Public Relations – blogging authentically with your customers

A public relations and crisis communications post worth the read at On the AOL Journals advertising mini-brouhaha.

Public relations has changed in a big way over the past two years. Sure, you still need a PR department, but the most important thing is to have your executives and product managers blogging authentically with your customers.

Here is the outline, and it is truly something out of a textbook with frankness, humility, actionable lessons.  Job well done on the post at least, although turning ads loose without warning isn’t a way to endear the public.

Here is the top level summary, and it is a well articulated PR post

  1. Huge disclaimer
  2. What happened
  3. Background
  4. What we did wrong
  5. What we did right
  6. What should we do next
  7. Reader Comments

He even has the class to discuss Mena’s success with SixApart crisis/honest communication.  As a typepad user, I appreciate that.

A9 Block by Block Photos – Maybe Storefront Advertising IS the “in thing”

A9blockbyblockviewScobelizer points out that A9 has block by block photos on their A9 mapping service.  Several large cities are already done, including Houston.  But surely the photos will be updated and this brings up an interesting cheesy marketing opportunity.  What exact DATE AND TIME are the photos taken in your city?

If you know WHEN they are going to take the photos, isn’t that the day to be sure your signs are lit up so they show up in the photo for permanent street level marketing?  Or to have a performance artists in front of your theater?  The photos I saw don’t seem to care about image.  Yes Houston is always under construction but even given that I don’t think we got a fair shake based on the construction in our downtown snapshot-in-time.

What about laser and/or infrared signs that blare in photographs but get past the city’s sign ordinances being invisible to the naked eye?  Perhaps draw an image on the road with lasers that only shows up in photos?  Tell me Red Bull wouldn’t jump on the opportunity?

As always, timing is everything.  I look forward to geospacial signage soon.

Social Software, or Web 2.0, requires changed behavior from the organization

Houstontheaterdistrictmax We recently launched a site for the Houston Theater District (awesome design Tim!).  In a meeting with them on Wednesday we talked about the reality of a content driven search engine friendly web site with distributed authors.  It not only gets a different reaction from the public, but it also requires changed behavior from the organization itself.  A brochure becomes a vehicle to provide content, to serve the public. 

The Houston Theater District gets this, which is precisely why I am highlighting them, but I have seen many clients that do not get this fundamental shift in their way of thinking.  It is more cultural than marketing, more servant than arrogance, and certainly more demanding than static sites.

But this is a very old lesson.  In the article below on Ivy Lee, arguably the father of public relations, the author highlights that Lee sought to actually change the behavior of John D. Rockefeller.  I don’t imagine it was easy, but it was the right thing to do.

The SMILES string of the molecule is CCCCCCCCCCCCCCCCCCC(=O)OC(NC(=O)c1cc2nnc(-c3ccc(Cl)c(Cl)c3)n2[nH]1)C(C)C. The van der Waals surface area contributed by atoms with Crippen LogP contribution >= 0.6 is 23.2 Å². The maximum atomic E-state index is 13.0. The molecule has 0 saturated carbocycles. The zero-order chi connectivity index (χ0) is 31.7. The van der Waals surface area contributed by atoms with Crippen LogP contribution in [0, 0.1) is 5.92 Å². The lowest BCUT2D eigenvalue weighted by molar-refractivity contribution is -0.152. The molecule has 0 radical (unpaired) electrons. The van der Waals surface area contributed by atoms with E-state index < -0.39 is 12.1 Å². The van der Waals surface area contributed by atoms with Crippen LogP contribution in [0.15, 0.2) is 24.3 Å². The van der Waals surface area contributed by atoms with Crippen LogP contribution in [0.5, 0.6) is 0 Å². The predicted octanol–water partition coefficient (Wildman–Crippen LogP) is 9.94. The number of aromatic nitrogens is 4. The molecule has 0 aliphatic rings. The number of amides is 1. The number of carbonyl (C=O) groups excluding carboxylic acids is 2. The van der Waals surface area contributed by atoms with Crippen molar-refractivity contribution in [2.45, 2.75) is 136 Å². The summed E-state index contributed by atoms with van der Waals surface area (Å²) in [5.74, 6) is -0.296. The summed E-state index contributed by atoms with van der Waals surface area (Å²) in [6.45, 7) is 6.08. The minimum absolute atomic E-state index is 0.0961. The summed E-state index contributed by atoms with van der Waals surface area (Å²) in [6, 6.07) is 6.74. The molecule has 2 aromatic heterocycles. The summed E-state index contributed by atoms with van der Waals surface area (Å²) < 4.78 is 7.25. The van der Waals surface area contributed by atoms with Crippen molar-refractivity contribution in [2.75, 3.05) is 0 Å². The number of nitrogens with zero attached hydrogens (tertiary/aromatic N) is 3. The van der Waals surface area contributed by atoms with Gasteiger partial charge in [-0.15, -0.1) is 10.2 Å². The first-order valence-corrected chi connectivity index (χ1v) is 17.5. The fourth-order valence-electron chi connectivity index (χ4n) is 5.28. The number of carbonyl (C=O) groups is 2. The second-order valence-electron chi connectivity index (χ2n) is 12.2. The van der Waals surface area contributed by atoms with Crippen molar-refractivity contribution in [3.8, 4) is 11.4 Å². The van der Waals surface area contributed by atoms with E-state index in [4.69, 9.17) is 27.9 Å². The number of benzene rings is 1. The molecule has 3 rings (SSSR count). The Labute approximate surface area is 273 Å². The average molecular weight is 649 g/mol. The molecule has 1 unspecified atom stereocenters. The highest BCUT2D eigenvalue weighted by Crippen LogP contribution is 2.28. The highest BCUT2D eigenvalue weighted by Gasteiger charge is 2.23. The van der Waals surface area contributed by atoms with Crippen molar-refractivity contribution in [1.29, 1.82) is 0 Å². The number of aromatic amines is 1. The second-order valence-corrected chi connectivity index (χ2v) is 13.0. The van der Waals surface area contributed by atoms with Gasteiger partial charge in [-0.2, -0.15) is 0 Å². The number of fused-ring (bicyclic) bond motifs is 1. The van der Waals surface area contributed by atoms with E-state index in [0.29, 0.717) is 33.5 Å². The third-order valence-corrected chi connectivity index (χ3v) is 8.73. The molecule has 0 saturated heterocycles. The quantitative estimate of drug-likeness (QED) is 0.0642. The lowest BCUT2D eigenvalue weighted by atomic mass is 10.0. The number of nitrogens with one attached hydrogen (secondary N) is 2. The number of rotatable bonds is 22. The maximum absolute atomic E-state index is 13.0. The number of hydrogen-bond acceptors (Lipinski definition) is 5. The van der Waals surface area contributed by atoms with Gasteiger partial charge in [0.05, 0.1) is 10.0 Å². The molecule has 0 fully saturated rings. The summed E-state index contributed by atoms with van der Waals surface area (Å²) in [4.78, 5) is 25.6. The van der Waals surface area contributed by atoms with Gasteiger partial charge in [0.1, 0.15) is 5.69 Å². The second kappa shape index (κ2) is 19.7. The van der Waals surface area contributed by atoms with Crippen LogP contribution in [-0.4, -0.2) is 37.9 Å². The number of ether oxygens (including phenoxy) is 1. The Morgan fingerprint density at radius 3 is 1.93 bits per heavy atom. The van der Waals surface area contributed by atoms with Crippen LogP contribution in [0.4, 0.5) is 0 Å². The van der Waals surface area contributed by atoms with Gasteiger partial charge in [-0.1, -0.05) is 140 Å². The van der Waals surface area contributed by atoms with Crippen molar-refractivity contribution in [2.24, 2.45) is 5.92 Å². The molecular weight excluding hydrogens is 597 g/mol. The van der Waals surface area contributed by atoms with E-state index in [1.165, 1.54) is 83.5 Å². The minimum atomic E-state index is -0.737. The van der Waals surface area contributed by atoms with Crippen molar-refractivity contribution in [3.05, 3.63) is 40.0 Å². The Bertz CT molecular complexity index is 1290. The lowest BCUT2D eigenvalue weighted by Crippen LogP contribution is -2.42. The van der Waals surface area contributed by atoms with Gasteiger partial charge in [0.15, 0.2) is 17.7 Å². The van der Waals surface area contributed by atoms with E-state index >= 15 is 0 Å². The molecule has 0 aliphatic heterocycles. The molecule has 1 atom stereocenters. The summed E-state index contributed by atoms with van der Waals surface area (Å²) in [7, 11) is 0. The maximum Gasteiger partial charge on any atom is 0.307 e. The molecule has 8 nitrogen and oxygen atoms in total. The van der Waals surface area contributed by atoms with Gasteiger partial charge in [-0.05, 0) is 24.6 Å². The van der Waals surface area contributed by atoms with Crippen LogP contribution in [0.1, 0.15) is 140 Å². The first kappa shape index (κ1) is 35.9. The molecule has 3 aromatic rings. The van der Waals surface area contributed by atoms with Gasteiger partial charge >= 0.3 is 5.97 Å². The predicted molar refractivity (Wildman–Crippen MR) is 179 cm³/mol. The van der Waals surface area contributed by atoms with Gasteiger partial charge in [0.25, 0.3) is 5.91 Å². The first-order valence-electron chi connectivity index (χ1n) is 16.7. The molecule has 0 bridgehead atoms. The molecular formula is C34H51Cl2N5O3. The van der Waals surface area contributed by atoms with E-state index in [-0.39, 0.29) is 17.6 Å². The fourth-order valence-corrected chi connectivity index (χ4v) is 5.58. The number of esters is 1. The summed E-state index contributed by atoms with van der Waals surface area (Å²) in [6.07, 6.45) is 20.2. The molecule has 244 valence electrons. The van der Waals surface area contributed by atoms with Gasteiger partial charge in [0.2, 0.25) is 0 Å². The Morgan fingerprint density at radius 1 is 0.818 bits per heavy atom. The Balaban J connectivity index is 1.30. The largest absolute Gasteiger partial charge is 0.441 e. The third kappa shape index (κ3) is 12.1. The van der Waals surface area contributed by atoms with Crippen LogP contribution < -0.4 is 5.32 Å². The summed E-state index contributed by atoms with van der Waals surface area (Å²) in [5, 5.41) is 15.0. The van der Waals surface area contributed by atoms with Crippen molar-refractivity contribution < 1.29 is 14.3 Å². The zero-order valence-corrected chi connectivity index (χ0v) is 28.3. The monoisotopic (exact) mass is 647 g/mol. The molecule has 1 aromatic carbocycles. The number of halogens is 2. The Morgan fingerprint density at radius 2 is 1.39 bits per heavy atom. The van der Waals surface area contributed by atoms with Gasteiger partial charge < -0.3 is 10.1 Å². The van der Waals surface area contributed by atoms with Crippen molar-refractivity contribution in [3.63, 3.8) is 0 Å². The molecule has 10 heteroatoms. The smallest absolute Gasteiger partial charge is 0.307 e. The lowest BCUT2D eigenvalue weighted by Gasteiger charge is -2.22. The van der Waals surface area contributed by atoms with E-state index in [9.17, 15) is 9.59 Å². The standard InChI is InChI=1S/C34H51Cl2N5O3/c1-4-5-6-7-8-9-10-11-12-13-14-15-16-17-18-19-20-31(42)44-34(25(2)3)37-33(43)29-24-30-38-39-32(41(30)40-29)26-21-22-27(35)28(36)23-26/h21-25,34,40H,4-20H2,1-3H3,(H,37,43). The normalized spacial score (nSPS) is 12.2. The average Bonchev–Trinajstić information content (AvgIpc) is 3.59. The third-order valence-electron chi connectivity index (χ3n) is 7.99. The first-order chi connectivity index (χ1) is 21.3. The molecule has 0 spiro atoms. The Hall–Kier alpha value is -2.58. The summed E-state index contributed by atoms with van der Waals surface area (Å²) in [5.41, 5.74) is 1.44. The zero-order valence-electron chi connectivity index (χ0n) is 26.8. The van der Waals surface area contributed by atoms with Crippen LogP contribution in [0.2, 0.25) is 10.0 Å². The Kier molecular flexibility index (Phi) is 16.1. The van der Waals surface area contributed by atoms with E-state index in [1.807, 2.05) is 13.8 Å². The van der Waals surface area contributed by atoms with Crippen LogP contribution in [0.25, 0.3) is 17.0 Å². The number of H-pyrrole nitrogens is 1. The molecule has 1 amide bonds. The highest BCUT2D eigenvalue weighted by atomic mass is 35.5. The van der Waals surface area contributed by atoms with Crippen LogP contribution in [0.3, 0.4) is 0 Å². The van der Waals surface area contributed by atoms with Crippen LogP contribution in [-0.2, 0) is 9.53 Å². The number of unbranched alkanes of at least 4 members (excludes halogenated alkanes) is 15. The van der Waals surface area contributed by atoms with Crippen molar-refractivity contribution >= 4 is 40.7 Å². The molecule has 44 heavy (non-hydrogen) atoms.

Ivylee Lee even prefigured the mutual satisfaction phase.

At a time when other cutting edge (Public Relations) practitioners were trying to explain their clients’ activities in ways that were palatable to their publics, Lee was realizing some things just couldn’t be explained in a palatable yet honest way.

When Lee went to work for the Rockefeller family, John D. Rockefeller had a long and well-deserved reputation as a robber baron because he was one. He and several other well-known tycoons had achieved success and wealth by being ruthless, profit-driven businessmen whose actions were often harsh, arrogant, and uncaring. Some of what they did could be explained away, but much of it was beyond any hope of gift-wrapping. The public would never approve of such behavior.

Faced with this realization, Lee came up with a suggestion that was totally contrary to the robber barons’ prevailing philosophy of the public be damned. He concluded that changing Rockefeller’s behavior — or at least his companies’ actions — might be the best public relations of all. Initially, Rockefeller resisted, but Lee’s persistence and persuasiveness wore him down.

Instead of limiting his role to writing press releases and public statements and arranging special appearances for Rockefeller, Lee was soon advising Rockefeller on the public relations advantages of a broad range of business decisions and management policy that included mechanisms to redress workers’ grievances, the selection of new plant sites, setting employee wages and working conditions, and negotiating contracts with suppliers and vendors. In many ways this presaged the interactive adjustment and mutual satisfaction approaches to public relations that weren’t fully articulated until 70 years later.

(emphasis added by me) .. Finish the article on Ivy Lee here.

Picture of Ivy Lee and his papers link.